SEOUL -- South Korea suggested on Wednesday that it could lift certain unilateral sanctions against North Korea, only to walk the idea back in light of criticism, showcasing President Moon Jae-in's eagerness to improve ties with the northern neighbor.
Foreign Minister Kang Kyung-wha told lawmakers on Wednesday that a review is being conducted for the unilateral sanctions Seoul imposed in response to a deadly 2010 attack on a South Korean warship by the North. Under the measures, restrictions have been placed on investment and travel to and from North Korea, among other things.
Kang's comment met with immediate protests from conservative lawmakers, forcing her to backtrack and apologize for "causing a misunderstanding."
Despite the ongoing sanctions, the South Korean government has made exceptions for cultural exchanges. It allowed a North Korean ferry carrying cheerleaders and other performers to make port for the Pyeongchang Winter Olympics earlier this year. The games were also attended by such VIPs as Kim Yong Chol, vice chairman of Central Committee of the North's ruling Workers' Party of Korea.
Much of the South's economic and trade sanctions regime matches United Nations Security Council measures, which the U.S. plans to maintain until the North denuclearizes. While Seoul can technically lift its unilateral sanctions whenever it wants, doing so would be difficult without prior approval from Washington.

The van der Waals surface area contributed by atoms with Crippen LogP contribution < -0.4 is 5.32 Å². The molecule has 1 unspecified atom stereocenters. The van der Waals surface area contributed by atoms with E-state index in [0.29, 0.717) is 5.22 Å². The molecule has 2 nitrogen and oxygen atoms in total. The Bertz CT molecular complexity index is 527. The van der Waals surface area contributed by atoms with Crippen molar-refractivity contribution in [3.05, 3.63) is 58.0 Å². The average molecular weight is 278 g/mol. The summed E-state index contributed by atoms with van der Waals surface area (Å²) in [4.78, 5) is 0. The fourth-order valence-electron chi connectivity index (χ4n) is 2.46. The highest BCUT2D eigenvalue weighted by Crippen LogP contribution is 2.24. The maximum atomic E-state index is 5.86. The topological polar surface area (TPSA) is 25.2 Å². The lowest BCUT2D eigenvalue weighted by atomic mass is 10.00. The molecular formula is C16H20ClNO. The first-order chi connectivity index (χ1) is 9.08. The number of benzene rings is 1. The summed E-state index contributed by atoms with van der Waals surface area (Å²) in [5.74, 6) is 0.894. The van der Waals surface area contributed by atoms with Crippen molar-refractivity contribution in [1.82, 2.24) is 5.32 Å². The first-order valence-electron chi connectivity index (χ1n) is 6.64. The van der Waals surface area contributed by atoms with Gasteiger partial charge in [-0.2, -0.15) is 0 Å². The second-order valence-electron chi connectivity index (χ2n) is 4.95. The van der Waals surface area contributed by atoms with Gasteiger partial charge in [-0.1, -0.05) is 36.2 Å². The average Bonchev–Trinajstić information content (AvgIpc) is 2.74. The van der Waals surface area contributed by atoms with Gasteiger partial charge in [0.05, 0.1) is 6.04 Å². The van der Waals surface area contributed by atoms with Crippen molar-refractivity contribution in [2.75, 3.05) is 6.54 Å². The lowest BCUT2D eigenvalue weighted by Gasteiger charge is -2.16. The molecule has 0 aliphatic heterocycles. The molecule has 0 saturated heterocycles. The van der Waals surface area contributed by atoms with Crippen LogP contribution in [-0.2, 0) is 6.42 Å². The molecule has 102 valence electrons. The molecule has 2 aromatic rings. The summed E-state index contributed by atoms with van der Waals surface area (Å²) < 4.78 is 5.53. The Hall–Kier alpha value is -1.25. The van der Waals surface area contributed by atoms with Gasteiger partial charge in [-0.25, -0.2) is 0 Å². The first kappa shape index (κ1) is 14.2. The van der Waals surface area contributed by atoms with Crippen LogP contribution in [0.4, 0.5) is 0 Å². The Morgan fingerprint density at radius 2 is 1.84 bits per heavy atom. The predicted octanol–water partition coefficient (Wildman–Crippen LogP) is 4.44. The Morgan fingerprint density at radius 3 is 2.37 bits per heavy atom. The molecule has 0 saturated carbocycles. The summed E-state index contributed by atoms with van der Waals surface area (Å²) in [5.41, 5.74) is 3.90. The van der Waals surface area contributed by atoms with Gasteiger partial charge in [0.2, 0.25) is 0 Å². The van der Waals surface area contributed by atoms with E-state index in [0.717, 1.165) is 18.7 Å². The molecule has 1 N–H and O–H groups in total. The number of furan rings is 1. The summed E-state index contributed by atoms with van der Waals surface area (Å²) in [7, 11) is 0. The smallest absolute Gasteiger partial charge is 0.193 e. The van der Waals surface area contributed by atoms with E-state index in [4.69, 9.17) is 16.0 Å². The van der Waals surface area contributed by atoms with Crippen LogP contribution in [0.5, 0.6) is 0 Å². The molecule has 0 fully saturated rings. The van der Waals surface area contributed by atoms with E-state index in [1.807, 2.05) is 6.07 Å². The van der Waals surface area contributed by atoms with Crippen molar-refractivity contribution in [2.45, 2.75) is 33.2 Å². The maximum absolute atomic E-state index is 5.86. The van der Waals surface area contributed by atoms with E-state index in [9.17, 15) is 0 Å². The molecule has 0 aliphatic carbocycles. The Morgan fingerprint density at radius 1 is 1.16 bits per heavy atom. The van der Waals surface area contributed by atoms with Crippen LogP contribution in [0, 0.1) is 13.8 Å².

"We will consider a flexible response that does not undermine U.N. sanctions," said an official at South Korea's Ministry of Foreign Affairs.
Meanwhile, North Korea is ramping up efforts to ease international sanctions. Vice Foreign Minister Choe Son Hui met on Tuesday with Chinese and Russian counterparts in Moscow, with the trio issuing a joint communique that noted Pyongyang's progress on denuclearization and urged the Security Council to reconsider sanctions.
The three sides also affirmed their opposition to unilateral sanctions -- an apparent jab at the U.S. -- and their support for the phased denuclearization approach sought by the North.